HMRC can issue an assessment where an officer discovers that an assessment to tax is insufficient, a discovery assessment, if the officer could not reasonably have been expected to be aware of the insufficiency of the assessment on the basis of the information made available to them within the time limit for enquiring into the return.
In the recent First Tier Tribunal case of Ball Europe Ltd, HMRC failed in their attempt to issue a discovery assessment, on the basis that the hypothetical HMRC officer should have been able to realise that there was an insufficiency of tax on the basis of the 2003 accounts and corporation tax return submitted.
When looking at loan relationships in a company, the broad approach is that the credits in the accounts are brought into charge to corporation tax. The case arose in respect of a £10m credit which was not in the company’s profit and loss account but was in its “statement of recognised gains and losses”, the STRGL.
The technical position was relatively complicated, the credit arose because the company received a promissory note and this was taxable under the old Schedule D Case VI – what is now the “income not otherwise charged” rules. The gain was not included in the P&L because in accounting terms it was not “realised” i.e. it was not cash or nearly cash.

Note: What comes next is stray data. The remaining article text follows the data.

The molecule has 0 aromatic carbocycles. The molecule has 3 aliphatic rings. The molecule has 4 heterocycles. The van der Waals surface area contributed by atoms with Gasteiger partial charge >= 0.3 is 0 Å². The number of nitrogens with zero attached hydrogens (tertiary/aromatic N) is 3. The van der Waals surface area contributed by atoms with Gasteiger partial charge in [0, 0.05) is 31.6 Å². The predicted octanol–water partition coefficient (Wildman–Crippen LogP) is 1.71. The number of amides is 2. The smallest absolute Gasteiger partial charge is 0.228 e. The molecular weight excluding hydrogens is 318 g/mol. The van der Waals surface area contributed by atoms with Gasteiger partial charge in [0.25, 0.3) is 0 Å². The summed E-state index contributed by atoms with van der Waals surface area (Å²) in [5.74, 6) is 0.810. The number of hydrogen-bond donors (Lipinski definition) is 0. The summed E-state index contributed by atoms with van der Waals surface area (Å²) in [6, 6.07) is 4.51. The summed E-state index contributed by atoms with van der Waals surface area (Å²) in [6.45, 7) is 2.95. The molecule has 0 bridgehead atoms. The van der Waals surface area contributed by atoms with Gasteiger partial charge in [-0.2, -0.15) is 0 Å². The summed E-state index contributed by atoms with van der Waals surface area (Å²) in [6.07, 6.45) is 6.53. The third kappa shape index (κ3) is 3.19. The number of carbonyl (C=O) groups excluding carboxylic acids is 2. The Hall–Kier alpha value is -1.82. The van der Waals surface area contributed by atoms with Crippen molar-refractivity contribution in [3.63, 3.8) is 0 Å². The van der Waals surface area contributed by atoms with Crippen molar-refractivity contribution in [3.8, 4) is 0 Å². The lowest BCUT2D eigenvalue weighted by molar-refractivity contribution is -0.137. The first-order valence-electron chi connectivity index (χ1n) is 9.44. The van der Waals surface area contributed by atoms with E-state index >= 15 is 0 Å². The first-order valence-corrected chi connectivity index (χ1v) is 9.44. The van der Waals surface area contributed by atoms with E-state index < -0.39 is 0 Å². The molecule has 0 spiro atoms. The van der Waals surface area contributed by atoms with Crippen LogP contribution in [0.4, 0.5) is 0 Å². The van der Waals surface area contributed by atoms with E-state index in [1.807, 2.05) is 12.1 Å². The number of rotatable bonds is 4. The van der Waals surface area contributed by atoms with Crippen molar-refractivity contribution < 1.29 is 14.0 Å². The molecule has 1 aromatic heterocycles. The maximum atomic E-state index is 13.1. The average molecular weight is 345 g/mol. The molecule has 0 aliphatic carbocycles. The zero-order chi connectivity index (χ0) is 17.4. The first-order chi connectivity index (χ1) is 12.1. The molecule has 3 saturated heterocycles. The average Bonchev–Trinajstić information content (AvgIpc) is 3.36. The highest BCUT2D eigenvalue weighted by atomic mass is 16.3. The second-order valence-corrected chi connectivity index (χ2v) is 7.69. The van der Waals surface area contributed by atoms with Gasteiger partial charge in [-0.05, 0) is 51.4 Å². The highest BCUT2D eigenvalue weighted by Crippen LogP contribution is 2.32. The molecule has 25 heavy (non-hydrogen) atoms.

In effect the tribunal decided that if there is a £10m credit in the accounts, albeit that it is in the STRGL and not the P&L account, and there isn’t a £10m adjustment to the P&L figure in the corporation tax computation, an Inspector examining the return should be able to deduce that there could be an understatement of corporation tax liability. The taxpayer’s accounting expert told the tribunal that it was basic accounting knowledge that there are lots of gains and losses which appear outside the P&L, saying “It would be a pretty limited single eye view of life just to look at the P&L to work out the gains that might be taxed in a company”.
In other cases on discovery assessments, the tribunal have often found for HMRC, possibly because they focus on the likelihood that tax is due. The Veltema case, in particular, set a very high threshold on the amount of information that would need to be included in a return in order to protect against a discovery assessment. However, the requirement for HMRC to make a discovery is important in allowing a taxpayer to obtain finality, and for a company this allows the company to be sold later with clarity about its tax position. There have been recent cases where the taxpayer won on the grounds that a discovery was “stale”, because HMRC had made a discovery then delayed taking action, which in effect recognised this.
It is important for the officers of a company receiving a discovery assessment to take advice on whether that assessment is made in accordance with HMRC’s powers, and we would be happy to advise anyone in this position.